[Fraxinus americana]

Considered the premiere species of the North American Ashes, White Ash grows primarily in the Eastern United States.

It’s prized for being hard and strong, with excellent shock resistance and bending qualities. All of which make it a wood of choice for tool handles and sports equipment — especially Louisville Slugger baseball bats, hockey sticks, tennis rackets, oars, and pool cues.

White Ash is characterized by a natural, light and bright appearance that blends into almost any environment. Overall, it’s a light to medium brown color, with beige to light brown sapwood that can be very wide, though often not clearly demarcated from the darker heartwood. The specie’s subtle, elegant grain is almost always straight and regular, but can be moderately curly.

Unfortunately, like all Ash species, the White Ash has been under attack by the Emerald Ash Borer beetle since the 1990s, when the tiny green Asian insect was inadvertently introduced to North America in. In the last 30 years, the larvae of the beetle has been responsible for killing hundreds of millions of Ash trees. As a result, the White Ash is listed as critically endangered on the IUCN Red List, and the U.S. Forest Service estimates only 20-30% of the species will ultimately survive the devastation.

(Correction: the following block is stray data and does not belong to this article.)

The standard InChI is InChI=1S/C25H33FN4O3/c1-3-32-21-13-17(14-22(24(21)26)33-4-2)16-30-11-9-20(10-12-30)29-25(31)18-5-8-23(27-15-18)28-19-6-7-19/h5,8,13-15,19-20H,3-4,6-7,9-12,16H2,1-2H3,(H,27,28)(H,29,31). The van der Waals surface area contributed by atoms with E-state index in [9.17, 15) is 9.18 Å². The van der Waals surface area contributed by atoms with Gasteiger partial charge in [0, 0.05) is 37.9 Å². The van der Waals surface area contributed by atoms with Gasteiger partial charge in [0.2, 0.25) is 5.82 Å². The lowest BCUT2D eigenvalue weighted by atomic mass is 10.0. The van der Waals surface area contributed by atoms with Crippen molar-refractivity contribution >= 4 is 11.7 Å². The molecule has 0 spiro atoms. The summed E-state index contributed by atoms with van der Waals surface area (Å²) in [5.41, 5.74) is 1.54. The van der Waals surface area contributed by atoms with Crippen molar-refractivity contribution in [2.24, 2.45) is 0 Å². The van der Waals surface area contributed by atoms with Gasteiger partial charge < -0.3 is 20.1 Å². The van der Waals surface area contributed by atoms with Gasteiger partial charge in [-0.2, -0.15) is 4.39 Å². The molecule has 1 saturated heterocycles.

Species Distribution:

Eastern North America

Common / Alternative Names:

American White Ash

Janka Hardness:

1,320 lbf

Sustainability Status:

CITES Appendices: Not listed
IUCN Red List of Threatened Species: Listed as critically endangered due to a projected population reduction of over 80% in the next three generations, caused by effects of introduced taxa.

Related Species:

Black Ash (Fraxinus nigra)
Blue Ash (Fraxinus quadrangulata)
European Ash (Fraxinus excelsior)
Green Ash (Fraxinus pennsylvanica)
Oregon Ash (Fraxinus latifolia)
Pumpkin Ash (Fraxinus profunda)
Tamo Ash (Fraxinus mandshurica)
Olive Ash
Swamp Ash

See It In Use